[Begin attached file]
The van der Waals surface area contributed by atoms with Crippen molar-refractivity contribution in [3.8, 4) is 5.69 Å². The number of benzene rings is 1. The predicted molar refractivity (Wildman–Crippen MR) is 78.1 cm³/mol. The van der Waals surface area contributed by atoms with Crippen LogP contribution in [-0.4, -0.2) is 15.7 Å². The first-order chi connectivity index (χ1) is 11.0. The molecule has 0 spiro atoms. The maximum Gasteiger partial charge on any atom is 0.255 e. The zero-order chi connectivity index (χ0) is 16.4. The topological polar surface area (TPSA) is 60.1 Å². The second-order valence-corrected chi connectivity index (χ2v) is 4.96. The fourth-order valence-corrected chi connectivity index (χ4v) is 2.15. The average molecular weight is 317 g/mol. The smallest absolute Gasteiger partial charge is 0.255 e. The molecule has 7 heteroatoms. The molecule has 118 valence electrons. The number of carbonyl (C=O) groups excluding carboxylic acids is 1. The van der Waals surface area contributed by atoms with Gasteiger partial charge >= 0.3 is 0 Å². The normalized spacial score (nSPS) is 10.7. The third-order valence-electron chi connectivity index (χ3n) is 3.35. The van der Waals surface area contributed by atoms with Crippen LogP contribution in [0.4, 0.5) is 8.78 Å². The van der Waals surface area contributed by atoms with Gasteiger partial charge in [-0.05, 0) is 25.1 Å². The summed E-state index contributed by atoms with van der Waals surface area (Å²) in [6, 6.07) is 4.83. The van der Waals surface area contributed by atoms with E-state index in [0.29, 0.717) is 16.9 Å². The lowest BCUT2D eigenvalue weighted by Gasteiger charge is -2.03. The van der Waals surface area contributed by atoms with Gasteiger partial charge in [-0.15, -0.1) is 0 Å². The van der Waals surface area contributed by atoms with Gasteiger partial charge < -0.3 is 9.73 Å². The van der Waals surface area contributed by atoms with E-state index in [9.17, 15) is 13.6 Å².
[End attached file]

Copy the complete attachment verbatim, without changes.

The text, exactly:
The van der Waals surface area contributed by atoms with Crippen molar-refractivity contribution in [3.8, 4) is 5.69 Å². The number of benzene rings is 1. The predicted molar refractivity (Wildman–Crippen MR) is 78.1 cm³/mol. The van der Waals surface area contributed by atoms with Crippen LogP contribution in [-0.4, -0.2) is 15.7 Å². The first-order chi connectivity index (χ1) is 11.0. The molecule has 0 spiro atoms. The maximum Gasteiger partial charge on any atom is 0.255 e. The zero-order chi connectivity index (χ0) is 16.4. The topological polar surface area (TPSA) is 60.1 Å². The second-order valence-corrected chi connectivity index (χ2v) is 4.96. The fourth-order valence-corrected chi connectivity index (χ4v) is 2.15. The average molecular weight is 317 g/mol. The smallest absolute Gasteiger partial charge is 0.255 e. The molecule has 7 heteroatoms. The molecule has 118 valence electrons. The number of carbonyl (C=O) groups excluding carboxylic acids is 1. The van der Waals surface area contributed by atoms with Gasteiger partial charge >= 0.3 is 0 Å². The normalized spacial score (nSPS) is 10.7. The third-order valence-electron chi connectivity index (χ3n) is 3.35. The van der Waals surface area contributed by atoms with Crippen LogP contribution in [0.4, 0.5) is 8.78 Å². The van der Waals surface area contributed by atoms with Gasteiger partial charge in [-0.05, 0) is 25.1 Å². The summed E-state index contributed by atoms with van der Waals surface area (Å²) in [6, 6.07) is 4.83. The van der Waals surface area contributed by atoms with E-state index in [0.29, 0.717) is 16.9 Å². The lowest BCUT2D eigenvalue weighted by Gasteiger charge is -2.03. The van der Waals surface area contributed by atoms with Gasteiger partial charge in [-0.15, -0.1) is 0 Å². The van der Waals surface area contributed by atoms with Gasteiger partial charge < -0.3 is 9.73 Å². The van der Waals surface area contributed by atoms with E-state index in [9.17, 15) is 13.6 Å².